This is a quaint, not to say arch, look at life at the English bar that can be amusing and may provoke thoughts about . . . [more]

Posted in: Legal Information, Practice of Law, Reading, Substantive Law

Westlaw Browser Policy

According to the Law Librarian Blog there is a message from Westlaw circulating outlining a new restrictive browser policy:

Westlaw access will be blocked when using Web browsers that are no longer supported by the companies that created them. The lack of support can create problems during Westlaw development which may result in a security risk. Users attempting to access Westlaw using one of these browsers will receive an explanatory message that offers alternatives.

Westlaw access using the following browsers will be blocked:

  • Netscape (all versions)
  • Mozilla Firefox versions lower than 1.5
  • Safari versions lower than 2.0
  • Internet Explorer versions
. . . [more]
Posted in: Legal Information, Technology

Jactitation of Marriage – the Unnecessary Legal Phrase of the Day

In a rare immersion into a point of family law for something I was researching last week, I stumbled across – by accident because I wasn’t researching it – the phrase “jactitation of marriage” as a potential cause of action and recall having stumbled across the phrase in the past, having looked up its meaning in the past, and (of course) subsequently forgetting what it meant every time I came across it.

I assume that perhaps only two of our SLAW readers know the meaning, being the two Simons, one of whom wrote a book on family law and the . . . [more]

Posted in: Legal Information, Legal Information: Libraries & Research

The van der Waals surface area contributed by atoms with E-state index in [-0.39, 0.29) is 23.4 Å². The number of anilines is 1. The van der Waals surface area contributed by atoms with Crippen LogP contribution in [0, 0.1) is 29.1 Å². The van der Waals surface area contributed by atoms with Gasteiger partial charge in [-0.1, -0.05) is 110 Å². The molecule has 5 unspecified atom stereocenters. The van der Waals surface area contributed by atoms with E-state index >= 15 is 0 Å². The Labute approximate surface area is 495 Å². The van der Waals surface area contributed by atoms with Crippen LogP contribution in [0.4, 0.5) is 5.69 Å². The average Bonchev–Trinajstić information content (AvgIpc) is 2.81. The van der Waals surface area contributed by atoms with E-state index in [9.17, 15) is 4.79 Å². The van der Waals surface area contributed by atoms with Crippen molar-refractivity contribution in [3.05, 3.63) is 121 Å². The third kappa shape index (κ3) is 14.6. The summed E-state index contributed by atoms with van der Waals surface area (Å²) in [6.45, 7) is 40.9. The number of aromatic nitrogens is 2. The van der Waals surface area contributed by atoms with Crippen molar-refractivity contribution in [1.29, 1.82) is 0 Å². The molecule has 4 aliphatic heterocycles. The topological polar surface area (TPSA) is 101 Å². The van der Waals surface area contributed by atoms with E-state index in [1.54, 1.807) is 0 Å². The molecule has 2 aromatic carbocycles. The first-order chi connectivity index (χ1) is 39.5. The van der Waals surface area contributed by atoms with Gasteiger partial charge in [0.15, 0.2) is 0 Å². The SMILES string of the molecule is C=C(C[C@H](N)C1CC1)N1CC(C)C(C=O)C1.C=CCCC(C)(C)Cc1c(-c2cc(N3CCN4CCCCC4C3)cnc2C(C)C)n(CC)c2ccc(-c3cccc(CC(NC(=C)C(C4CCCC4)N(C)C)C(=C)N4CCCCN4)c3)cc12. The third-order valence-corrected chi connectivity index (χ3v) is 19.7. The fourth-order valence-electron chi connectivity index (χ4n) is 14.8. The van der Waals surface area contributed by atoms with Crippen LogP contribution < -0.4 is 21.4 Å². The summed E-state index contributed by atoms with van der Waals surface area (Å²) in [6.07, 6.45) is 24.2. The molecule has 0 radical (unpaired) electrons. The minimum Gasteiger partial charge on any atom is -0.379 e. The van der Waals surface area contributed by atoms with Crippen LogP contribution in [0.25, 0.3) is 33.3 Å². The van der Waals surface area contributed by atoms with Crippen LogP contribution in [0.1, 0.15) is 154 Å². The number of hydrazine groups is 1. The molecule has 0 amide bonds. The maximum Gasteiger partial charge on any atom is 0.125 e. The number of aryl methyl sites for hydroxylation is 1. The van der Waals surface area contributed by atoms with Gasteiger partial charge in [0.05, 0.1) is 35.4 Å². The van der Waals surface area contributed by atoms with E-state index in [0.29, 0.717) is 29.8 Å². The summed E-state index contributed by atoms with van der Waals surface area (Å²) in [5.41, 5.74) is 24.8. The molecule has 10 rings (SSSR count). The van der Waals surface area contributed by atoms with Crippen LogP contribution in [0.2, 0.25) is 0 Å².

Brief Comments on Susskind’s “The End of Lawyers? Rethinking the Nature of Legal Services”

There have been numerous blog posts in the blogosphere on Richard Susskind’s new book, The End of Lawyers? Rethinking the Nature of Legal Services, including a recent post from Adam Smith, Esq. and several SLAW posts.

I finally read the book last night and enjoyed it, although it is largely a continuation of many of the same trends in the legal profession that Susskind has previously identified, essentially being “a market pull towards commoditization and [a] pervasive development and uptake of information technology” (p. 1). However, the book remains essential reading for anyone connected to the legal . . . [more]

Posted in: Legal Information, Legal Information: Information Management

Precedent as Context, Not an Operating Manual

I made that comment as an aside in an earlier post. This thought also ties in with a couple of Simon’s posts, and another of mine.

This is true for not just legal documents, but for things like legislation, business and government policies, and processes.

The operating manual approach means being a slave to precedent documents, processes or decisions and applying or using them blindly without enough independent thought as to how it fits the current situation.

The context approach means figuring out what the facts are and what result is needed, then using precedent as a . . . [more]

Posted in: Miscellaneous

Anything New Under the Sun?

♫ What’s new pussycat? Woah, Woah…♫

Words and music by Burt Bacharach and Hal David, recorded by Tom Jones.

My old Law School Dean Edwards (Manitoba) used to continually say to us: “Nothing is really new under the Sun”.

I suppose he was trying to give us a sense of perspective in the law – to acquire a gently skeptical eye towards ‘new’ ideas and learn to gauge things relative to their place in the history of things. . . . [more]

Posted in: Miscellaneous